What the Heck Is an Affogato

We have a lot of foods to thank the Italians for: pizza, prosciutto, Parmesan cheese, virtually every pasta sauce imaginable, risotto, lasagna, tiramisu — the list goes on! But the Italians have more secrets up their sleeve, and it’s time to uncover them. The latest Italian treat to add to your repertoire? The affogato, your new favorite dessert-beverage hybrid.

Like most great Italian dishes, the affogato is a lesson in simplicity. In its classic form, it is the marriage of two delicious essentials: espresso and gelato. Thus, the affogato is the perfect solution to the post-meal coffee-or-dessert dilemma or that mid-afternoon low-blood-sugar funk. The word “affogato” literally translates to “drowned” in Italian, referring to the cold gelato that is drowned by the piping hot espresso.

But while the origin of the dish’s name is clear, the origin of the dessert itself isn’t so easy to pinpoint. The Merriam-Webster Dictionary lists the first known use of the word affogato in the English language as 1992, and the dish seems to have gained popularity in the U.S. around this time as well. But if that was the intro of the affogato to American culture, the past five years have been a boom, with Italian-inspired restaurants and small coffee bars adding the dish to their offerings either on-menu or upon request. Even Starbucks unveiled a line of affogato-inspired drinks last summer at select Reserve coffee bars across the country, taking the trend mainstream.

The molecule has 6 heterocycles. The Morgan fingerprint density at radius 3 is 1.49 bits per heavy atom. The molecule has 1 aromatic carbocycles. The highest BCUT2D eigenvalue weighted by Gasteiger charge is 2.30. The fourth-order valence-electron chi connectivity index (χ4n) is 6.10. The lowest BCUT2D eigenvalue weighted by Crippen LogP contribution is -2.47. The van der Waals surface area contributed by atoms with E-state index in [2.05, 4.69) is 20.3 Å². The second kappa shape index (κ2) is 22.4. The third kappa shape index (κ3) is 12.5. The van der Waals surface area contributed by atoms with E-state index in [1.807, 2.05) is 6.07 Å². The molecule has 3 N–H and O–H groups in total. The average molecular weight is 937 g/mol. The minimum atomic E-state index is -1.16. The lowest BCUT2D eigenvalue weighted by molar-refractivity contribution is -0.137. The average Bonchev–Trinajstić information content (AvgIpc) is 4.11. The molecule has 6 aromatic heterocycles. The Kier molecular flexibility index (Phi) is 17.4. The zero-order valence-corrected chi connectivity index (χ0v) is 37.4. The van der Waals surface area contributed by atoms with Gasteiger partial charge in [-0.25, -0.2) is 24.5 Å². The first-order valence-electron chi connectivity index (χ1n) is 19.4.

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What the heck is an affogato

At its core, though, the perfect affogato is meant to be easy and delicious, so it’s less of a recipe than a preparation. In its classic iteration, the affogato starts with a single, tightly packed scoop of vanilla or fior di latte gelato or ice cream in a chilled glass or small bowl. The goal is not for the espresso to immediately melt the gelato, but to run down the sides and pool at the bottom, so a chilled glass helps to achieve this. A two-ounce double shot of espresso (or alternatively, very strong coffee made in a French press or AeroPress) should be poured directly over the gelato and served (or eaten!) right away.

While some might consider deviating from the classic affogato sacrilege, subbing in a different kind of gelato or beverage makes for a fun twist on the original. For a savory affogato, use high-quality olive oil instead of espresso (trust us — it’s delicious). Or for a boozy version, try adding two ounces of dessert wine such as Port, PX Sherry, Marsala, or Recioto, or even your favorite amaro, such as Fernet Branca or Cardamaro. If you want to dress the affogato up, try adding a few (emphasis on few — we’re going after simplicity here) fresh or dried berries or citrus, almonds, honeycomb, or biscotti crumbles. Since there’s nowhere for subpar ingredients to hide in an affogato, make sure that regardless of your choice of preparation, the products used are top-notch.